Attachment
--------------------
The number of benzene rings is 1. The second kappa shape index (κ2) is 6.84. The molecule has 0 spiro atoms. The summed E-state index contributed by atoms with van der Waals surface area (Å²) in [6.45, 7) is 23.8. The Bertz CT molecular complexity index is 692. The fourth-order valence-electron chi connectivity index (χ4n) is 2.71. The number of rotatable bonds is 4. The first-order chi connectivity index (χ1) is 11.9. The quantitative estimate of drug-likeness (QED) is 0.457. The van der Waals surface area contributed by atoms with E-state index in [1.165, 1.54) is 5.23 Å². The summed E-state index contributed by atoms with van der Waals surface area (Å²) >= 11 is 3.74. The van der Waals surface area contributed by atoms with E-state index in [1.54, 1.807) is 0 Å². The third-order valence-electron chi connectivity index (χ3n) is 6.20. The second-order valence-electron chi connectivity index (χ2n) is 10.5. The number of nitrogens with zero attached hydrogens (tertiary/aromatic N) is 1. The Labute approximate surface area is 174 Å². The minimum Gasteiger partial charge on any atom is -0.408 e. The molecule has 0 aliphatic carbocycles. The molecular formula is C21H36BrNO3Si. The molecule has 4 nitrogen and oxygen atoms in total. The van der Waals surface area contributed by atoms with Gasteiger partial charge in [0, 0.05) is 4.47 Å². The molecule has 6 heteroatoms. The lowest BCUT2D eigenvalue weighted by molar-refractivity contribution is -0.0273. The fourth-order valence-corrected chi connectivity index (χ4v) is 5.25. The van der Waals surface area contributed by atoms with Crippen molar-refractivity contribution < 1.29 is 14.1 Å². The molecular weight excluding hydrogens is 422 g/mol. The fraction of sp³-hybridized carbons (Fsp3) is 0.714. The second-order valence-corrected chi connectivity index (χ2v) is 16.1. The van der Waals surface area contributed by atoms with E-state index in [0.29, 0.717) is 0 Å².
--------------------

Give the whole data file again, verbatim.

The number of benzene rings is 1. The second kappa shape index (κ2) is 6.84. The molecule has 0 spiro atoms. The summed E-state index contributed by atoms with van der Waals surface area (Å²) in [6.45, 7) is 23.8. The Bertz CT molecular complexity index is 692. The fourth-order valence-electron chi connectivity index (χ4n) is 2.71. The number of rotatable bonds is 4. The first-order chi connectivity index (χ1) is 11.9. The quantitative estimate of drug-likeness (QED) is 0.457. The van der Waals surface area contributed by atoms with E-state index in [1.165, 1.54) is 5.23 Å². The summed E-state index contributed by atoms with van der Waals surface area (Å²) >= 11 is 3.74. The van der Waals surface area contributed by atoms with E-state index in [1.54, 1.807) is 0 Å². The third-order valence-electron chi connectivity index (χ3n) is 6.20. The second-order valence-electron chi connectivity index (χ2n) is 10.5. The number of nitrogens with zero attached hydrogens (tertiary/aromatic N) is 1. The Labute approximate surface area is 174 Å². The minimum Gasteiger partial charge on any atom is -0.408 e. The molecule has 0 aliphatic carbocycles. The molecular formula is C21H36BrNO3Si. The molecule has 4 nitrogen and oxygen atoms in total. The van der Waals surface area contributed by atoms with Gasteiger partial charge in [0, 0.05) is 4.47 Å². The molecule has 6 heteroatoms. The lowest BCUT2D eigenvalue weighted by molar-refractivity contribution is -0.0273. The fourth-order valence-corrected chi connectivity index (χ4v) is 5.25. The van der Waals surface area contributed by atoms with Crippen molar-refractivity contribution < 1.29 is 14.1 Å². The molecular weight excluding hydrogens is 422 g/mol. The fraction of sp³-hybridized carbons (Fsp3) is 0.714. The second-order valence-corrected chi connectivity index (χ2v) is 16.1. The van der Waals surface area contributed by atoms with E-state index in [0.29, 0.717) is 0 Å².